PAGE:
The Senate Bipartisan Committee’s report on Hurricane Katrina noted “information gaps” created failures to act in a timely manner. [2] Information was also being reported incorrectly. Developing an internal system of passing only verified information, supplied by a person in a leadership role within FEMA or another lead organization is essential, specifically regarding information needed to move between departments, areas and government groups.

Emergency managers would be equipped with an enhanced version of the app, which could be used by first responders and responding agencies to provide question and answer capabilities to pass real-time information back and forth to the boots on the ground encountering the issues, as opposed to the news organizations not involved with rescue operations.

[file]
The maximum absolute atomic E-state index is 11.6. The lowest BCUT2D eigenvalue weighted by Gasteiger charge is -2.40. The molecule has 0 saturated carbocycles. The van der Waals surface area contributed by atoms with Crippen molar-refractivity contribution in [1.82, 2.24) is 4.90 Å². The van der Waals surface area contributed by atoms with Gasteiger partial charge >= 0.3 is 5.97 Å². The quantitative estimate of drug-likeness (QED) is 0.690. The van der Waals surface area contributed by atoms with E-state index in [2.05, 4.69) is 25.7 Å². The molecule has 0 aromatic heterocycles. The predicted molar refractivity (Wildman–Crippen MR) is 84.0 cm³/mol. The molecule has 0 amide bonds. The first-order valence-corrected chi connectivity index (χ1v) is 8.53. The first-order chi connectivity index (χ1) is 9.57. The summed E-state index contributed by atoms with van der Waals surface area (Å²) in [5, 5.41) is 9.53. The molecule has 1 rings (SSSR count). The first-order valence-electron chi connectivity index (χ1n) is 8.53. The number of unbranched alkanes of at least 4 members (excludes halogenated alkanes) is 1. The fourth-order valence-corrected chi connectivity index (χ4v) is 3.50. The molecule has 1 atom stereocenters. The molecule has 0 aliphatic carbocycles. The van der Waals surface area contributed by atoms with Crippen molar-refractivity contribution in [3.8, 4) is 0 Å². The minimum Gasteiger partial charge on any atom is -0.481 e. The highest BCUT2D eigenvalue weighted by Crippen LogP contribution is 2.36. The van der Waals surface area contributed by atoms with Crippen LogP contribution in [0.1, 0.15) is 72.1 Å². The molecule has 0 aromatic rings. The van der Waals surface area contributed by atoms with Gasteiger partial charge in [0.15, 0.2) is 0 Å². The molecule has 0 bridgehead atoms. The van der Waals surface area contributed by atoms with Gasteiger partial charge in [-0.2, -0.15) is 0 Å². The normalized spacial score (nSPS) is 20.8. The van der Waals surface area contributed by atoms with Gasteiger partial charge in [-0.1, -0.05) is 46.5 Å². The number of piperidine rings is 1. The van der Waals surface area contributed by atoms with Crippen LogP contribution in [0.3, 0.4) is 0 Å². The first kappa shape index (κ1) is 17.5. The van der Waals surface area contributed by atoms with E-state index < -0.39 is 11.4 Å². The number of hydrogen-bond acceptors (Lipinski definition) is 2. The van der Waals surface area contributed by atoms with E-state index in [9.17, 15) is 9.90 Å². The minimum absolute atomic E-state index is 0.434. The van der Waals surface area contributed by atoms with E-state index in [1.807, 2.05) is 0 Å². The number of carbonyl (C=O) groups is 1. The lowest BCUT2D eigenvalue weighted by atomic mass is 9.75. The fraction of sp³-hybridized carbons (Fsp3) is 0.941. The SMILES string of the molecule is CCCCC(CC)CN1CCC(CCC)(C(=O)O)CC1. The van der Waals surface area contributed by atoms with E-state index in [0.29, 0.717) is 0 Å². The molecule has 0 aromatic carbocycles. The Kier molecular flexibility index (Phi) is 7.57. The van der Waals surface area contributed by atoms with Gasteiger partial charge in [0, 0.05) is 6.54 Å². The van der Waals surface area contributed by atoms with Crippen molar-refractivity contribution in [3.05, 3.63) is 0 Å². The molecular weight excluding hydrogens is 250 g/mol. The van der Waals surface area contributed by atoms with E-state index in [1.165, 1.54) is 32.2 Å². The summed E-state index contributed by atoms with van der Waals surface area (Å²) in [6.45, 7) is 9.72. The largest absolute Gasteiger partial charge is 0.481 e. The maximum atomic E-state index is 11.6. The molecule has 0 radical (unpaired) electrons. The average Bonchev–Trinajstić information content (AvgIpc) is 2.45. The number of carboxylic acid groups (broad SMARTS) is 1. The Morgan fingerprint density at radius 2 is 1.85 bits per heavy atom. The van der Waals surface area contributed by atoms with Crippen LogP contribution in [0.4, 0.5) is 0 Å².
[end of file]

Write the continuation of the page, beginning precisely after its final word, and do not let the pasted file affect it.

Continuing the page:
As always with this application, the submission links to a specific reporter. The general population’s app would also benefit from this communication method by receiving during-event notifications and providing relevant information such as shelter locations, family member status, food and blanket distribution time and locations, and generally staying informed with current FEMA news and updates.

“FEMA logistics and contracting systems did not support a targeted, massive, and sustained provision of commodities.” – Senate Bipartisan Committee’s report on Hurricane Katrina. [2]

Emergency managers would be equipped with an enhanced version of the app, which would allow state and local governments to identify needs and request resources. First responders would use this version to offer registration to people entering a shelter location without smartphones.

The smartphone app would keep track of who received provisions and amount received. The app could also record ambulatory transport, shelter occupancy, hospital admittance and mortuary services, and link with other organizations, like the Red Cross. The app would keep vital information current on evacuation and shelter status and food, water and medical supply levels.